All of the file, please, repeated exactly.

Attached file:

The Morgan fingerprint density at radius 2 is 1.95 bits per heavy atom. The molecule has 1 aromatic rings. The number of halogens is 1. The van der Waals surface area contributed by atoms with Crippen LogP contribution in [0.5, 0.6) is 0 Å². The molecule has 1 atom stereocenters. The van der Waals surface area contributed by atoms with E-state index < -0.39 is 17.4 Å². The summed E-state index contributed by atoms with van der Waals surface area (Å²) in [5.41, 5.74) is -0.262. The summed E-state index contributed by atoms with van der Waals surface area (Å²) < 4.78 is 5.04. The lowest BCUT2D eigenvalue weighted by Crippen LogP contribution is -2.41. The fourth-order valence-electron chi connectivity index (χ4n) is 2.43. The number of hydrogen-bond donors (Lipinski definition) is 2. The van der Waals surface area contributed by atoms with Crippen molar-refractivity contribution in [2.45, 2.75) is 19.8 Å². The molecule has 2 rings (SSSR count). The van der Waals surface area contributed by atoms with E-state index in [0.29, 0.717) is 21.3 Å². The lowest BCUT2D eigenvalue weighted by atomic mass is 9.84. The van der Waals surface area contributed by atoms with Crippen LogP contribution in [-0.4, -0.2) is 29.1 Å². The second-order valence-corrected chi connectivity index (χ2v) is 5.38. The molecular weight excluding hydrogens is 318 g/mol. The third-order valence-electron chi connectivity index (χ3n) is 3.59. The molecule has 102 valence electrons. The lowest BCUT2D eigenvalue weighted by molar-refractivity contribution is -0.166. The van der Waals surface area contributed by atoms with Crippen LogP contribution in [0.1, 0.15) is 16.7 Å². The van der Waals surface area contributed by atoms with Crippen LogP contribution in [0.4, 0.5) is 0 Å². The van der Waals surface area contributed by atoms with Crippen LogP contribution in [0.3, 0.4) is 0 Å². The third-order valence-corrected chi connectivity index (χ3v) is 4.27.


The Morgan fingerprint density at radius 2 is 1.95 bits per heavy atom. The molecule has 1 aromatic rings. The number of halogens is 1. The van der Waals surface area contributed by atoms with Crippen LogP contribution in [0.5, 0.6) is 0 Å². The molecule has 1 atom stereocenters. The van der Waals surface area contributed by atoms with E-state index < -0.39 is 17.4 Å². The summed E-state index contributed by atoms with van der Waals surface area (Å²) in [5.41, 5.74) is -0.262. The summed E-state index contributed by atoms with van der Waals surface area (Å²) < 4.78 is 5.04. The lowest BCUT2D eigenvalue weighted by Crippen LogP contribution is -2.41. The fourth-order valence-electron chi connectivity index (χ4n) is 2.43. The number of hydrogen-bond donors (Lipinski definition) is 2. The van der Waals surface area contributed by atoms with Crippen molar-refractivity contribution in [2.45, 2.75) is 19.8 Å². The molecule has 2 rings (SSSR count). The van der Waals surface area contributed by atoms with E-state index in [0.29, 0.717) is 21.3 Å². The lowest BCUT2D eigenvalue weighted by atomic mass is 9.84. The van der Waals surface area contributed by atoms with Crippen LogP contribution in [-0.4, -0.2) is 29.1 Å². The second-order valence-corrected chi connectivity index (χ2v) is 5.38. The molecular weight excluding hydrogens is 318 g/mol. The third-order valence-electron chi connectivity index (χ3n) is 3.59. The molecule has 102 valence electrons. The lowest BCUT2D eigenvalue weighted by molar-refractivity contribution is -0.166. The van der Waals surface area contributed by atoms with Crippen LogP contribution in [0.1, 0.15) is 16.7 Å². The van der Waals surface area contributed by atoms with Crippen LogP contribution in [0.4, 0.5) is 0 Å². The van der Waals surface area contributed by atoms with Crippen LogP contribution in [0.3, 0.4) is 0 Å². The third-order valence-corrected chi connectivity index (χ3v) is 4.27.